Sermon in stone: A baptismal font, centuries old

November 3, 2009

I went to Lübeck, Germany, this summer to explore my recently discovered Jewish roots. My grandfather built a successful ironworks plant in Lübeck and lived there until he and my grandmother were sent to the concentration camp where he died. I wanted to visit St. Mary’s Church, where my grandparents brought my father to be baptized as a toddler. It’s the world’s highest Gothic cathedral built of brick and was almost destroyed on Palm Sunday 1942, when it was targeted in retaliation for the bombing of England’s Coventry Cathedral.

I made my way toward the 1337 bronze baptismal font, one of the oldest pieces that survived unscathed. The font was in the only roped-off area of the nave, but I found the pastor in the church offices next door, and he graciously walked with me back to the church. The font is so large that I could easily fit inside of it, albeit awkwardly, but sprinkling was clearly the preferred method in recent times. A shallow pan set on top is shaped like a sunburst, with the rays of the sunburst extending out to rest on the rim of the font. The basin itself is held up on the shoulders of three kneeling angels. I knelt down, too, in order to see the figures in relief that wrap around the font in two bands.

I hoped that the pastor could tell me more than the brochure, which said that the artist, Hans Apengeter, was renowned for his bronze work in the churches of northern Germany. “I’ve never really looked at the font,” the pastor said, “I just baptize babies here.” He’d never looked at this 14th-century masterpiece? That’s like living in New York City and not going to see the renovated Statue of Liberty. Except that the latter trip requires taking the ferry and standing in line for hours. This font is right in the center of the worship space. The pastor walks by it all the time.

The bottom band of figures portrays Adam and Eve, the temptation of Jesus, and his baptism. Between Adam and Eve and the temptation stands a very substantial devil that looks as if he’s consumed large quantities of wurst, potatoes and beer. The font describes our baptismal liturgy: we are “born children of a fallen humanity”; in baptism we renounce the devil and rejoice in a watery new birth. Jesus’ baptism is followed by a series of women whom I could not immediately identify. The pastor gamely bent down and looked at the women. “Oh,” he said, “those are—I’m not sure how you translate it—the stupid and smart girls.” Ah . . . the wise and foolish maidens. An interesting choice for the baptismal font, where candles are lit with the mandate to let our light shine.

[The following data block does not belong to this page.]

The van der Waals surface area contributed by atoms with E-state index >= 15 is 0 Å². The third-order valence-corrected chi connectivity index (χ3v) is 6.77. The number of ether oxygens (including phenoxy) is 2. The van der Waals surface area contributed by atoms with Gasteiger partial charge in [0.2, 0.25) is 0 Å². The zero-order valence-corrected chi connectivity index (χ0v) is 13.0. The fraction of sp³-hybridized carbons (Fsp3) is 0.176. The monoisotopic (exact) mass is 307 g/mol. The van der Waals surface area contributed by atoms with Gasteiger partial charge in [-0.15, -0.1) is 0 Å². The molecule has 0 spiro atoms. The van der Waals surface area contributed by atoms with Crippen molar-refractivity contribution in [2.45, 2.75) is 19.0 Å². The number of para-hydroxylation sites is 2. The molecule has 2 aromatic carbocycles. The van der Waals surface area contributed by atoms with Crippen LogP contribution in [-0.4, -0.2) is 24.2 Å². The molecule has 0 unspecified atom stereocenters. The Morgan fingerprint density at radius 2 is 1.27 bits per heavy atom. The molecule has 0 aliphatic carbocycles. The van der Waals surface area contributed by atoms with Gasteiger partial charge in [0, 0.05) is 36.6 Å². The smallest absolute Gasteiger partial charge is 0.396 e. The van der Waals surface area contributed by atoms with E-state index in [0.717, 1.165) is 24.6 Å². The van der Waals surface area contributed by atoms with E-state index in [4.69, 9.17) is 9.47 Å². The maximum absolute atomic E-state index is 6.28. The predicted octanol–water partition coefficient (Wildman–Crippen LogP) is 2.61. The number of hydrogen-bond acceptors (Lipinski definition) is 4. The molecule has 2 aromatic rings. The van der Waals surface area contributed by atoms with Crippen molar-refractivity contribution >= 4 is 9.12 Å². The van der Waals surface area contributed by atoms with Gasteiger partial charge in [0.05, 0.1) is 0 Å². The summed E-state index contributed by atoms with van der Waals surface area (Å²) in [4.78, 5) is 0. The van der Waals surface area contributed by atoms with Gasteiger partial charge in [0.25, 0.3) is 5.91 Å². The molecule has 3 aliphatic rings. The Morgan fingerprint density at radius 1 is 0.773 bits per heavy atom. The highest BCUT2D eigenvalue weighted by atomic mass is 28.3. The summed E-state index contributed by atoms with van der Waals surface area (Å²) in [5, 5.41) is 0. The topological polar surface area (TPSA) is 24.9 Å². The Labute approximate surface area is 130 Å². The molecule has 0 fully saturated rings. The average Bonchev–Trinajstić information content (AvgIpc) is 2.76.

A second ring of figures places the crucifixion squarely above Adam and Eve, with the trees of paradise and Golgotha entwined. Above the temptation comes Jesus’ descent into hell and his reaching to rescue those who have not resisted temptation. On the lower band, Jesus’ rising from the tomb parallels his rising from the Jordan. The ascension follows with a wonderful detail. As he ascends, Jesus’ feet dangle below his robes, and on the mountaintop he leaves bronze footprints. “I’m glad I looked at this!” said the pastor. Then we saw those who followed the footsteps, more or less faithfully—14 figures we determined to be apostles.

The seven wise and seven foolish maidens came into focus. They paired up perfectly with the apostles—two bands joined in dance ringing round the font. The pastor waited patiently as the font exerted its pull on me, but I knew he had things to attend to besides this sermonic lodestone.

I thought about how the pastoral steward of such a treasure could fail to pay any attention to it. Then I considered my own quarter century of ministry, both the moments when my eyes were wide open and the other times when I missed marvels right under my nose. I realized that even at that moment I was thinking about the load of work ahead rather than the wonders I’d seen during my vacation. I reconsidered the apostles dancing rings around the font with the smart and the stupid.

I laid my hand once more on the baptistery’s cool metal, wishing it were filled with water but thankful for the connection, for the heavy bronze weight of glory that survived seven centuries of wisdom and folly, that endured the assaults of evil, including the 1941 proclamation that all baptisms of Jews that occurred in the church were null and void. My father’s baptism belongs to this terrible history. It was an act of desperation, assimilation or both. Some would see it as betrayal, but for me, whatever drew my grandparents there with their son has been transmuted by mercy. My life in Christ began in this indestructible bath, and I am grateful for my place in the dance.